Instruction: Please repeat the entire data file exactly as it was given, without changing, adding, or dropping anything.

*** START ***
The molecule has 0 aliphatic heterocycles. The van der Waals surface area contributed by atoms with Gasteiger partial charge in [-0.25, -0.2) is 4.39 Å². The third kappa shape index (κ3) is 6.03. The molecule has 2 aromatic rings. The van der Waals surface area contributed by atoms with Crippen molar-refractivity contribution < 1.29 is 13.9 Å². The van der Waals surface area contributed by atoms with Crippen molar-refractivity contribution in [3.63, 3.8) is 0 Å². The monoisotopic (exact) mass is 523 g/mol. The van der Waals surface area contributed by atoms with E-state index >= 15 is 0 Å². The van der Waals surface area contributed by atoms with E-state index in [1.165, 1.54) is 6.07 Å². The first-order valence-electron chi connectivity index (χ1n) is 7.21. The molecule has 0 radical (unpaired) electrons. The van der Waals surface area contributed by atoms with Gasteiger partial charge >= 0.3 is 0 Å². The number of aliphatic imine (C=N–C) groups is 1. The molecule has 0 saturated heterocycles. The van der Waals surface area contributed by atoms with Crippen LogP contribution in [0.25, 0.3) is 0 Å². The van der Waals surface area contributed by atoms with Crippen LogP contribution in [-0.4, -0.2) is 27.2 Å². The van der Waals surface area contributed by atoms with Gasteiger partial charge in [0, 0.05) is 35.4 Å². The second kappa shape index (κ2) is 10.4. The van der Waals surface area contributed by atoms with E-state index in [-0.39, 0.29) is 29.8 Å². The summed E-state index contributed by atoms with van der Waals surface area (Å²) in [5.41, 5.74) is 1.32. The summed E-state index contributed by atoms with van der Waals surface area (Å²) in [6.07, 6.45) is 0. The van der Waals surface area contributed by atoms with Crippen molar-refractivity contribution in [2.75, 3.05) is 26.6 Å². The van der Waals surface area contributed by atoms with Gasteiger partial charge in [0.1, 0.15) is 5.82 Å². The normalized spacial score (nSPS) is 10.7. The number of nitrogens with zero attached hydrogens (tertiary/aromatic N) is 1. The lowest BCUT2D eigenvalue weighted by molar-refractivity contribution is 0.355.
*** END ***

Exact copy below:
The molecule has 0 aliphatic heterocycles. The van der Waals surface area contributed by atoms with Gasteiger partial charge in [-0.25, -0.2) is 4.39 Å². The third kappa shape index (κ3) is 6.03. The molecule has 2 aromatic rings. The van der Waals surface area contributed by atoms with Crippen molar-refractivity contribution < 1.29 is 13.9 Å². The van der Waals surface area contributed by atoms with Crippen molar-refractivity contribution in [3.63, 3.8) is 0 Å². The monoisotopic (exact) mass is 523 g/mol. The van der Waals surface area contributed by atoms with E-state index >= 15 is 0 Å². The van der Waals surface area contributed by atoms with E-state index in [1.165, 1.54) is 6.07 Å². The first-order valence-electron chi connectivity index (χ1n) is 7.21. The molecule has 0 radical (unpaired) electrons. The van der Waals surface area contributed by atoms with Gasteiger partial charge >= 0.3 is 0 Å². The number of aliphatic imine (C=N–C) groups is 1. The molecule has 0 saturated heterocycles. The van der Waals surface area contributed by atoms with Crippen LogP contribution in [0.25, 0.3) is 0 Å². The van der Waals surface area contributed by atoms with Crippen LogP contribution in [-0.4, -0.2) is 27.2 Å². The van der Waals surface area contributed by atoms with Gasteiger partial charge in [0, 0.05) is 35.4 Å². The second kappa shape index (κ2) is 10.4. The van der Waals surface area contributed by atoms with E-state index in [-0.39, 0.29) is 29.8 Å². The summed E-state index contributed by atoms with van der Waals surface area (Å²) in [5.41, 5.74) is 1.32. The summed E-state index contributed by atoms with van der Waals surface area (Å²) in [6.07, 6.45) is 0. The van der Waals surface area contributed by atoms with Crippen molar-refractivity contribution in [2.75, 3.05) is 26.6 Å². The van der Waals surface area contributed by atoms with Gasteiger partial charge in [0.1, 0.15) is 5.82 Å². The normalized spacial score (nSPS) is 10.7. The number of nitrogens with zero attached hydrogens (tertiary/aromatic N) is 1. The lowest BCUT2D eigenvalue weighted by molar-refractivity contribution is 0.355.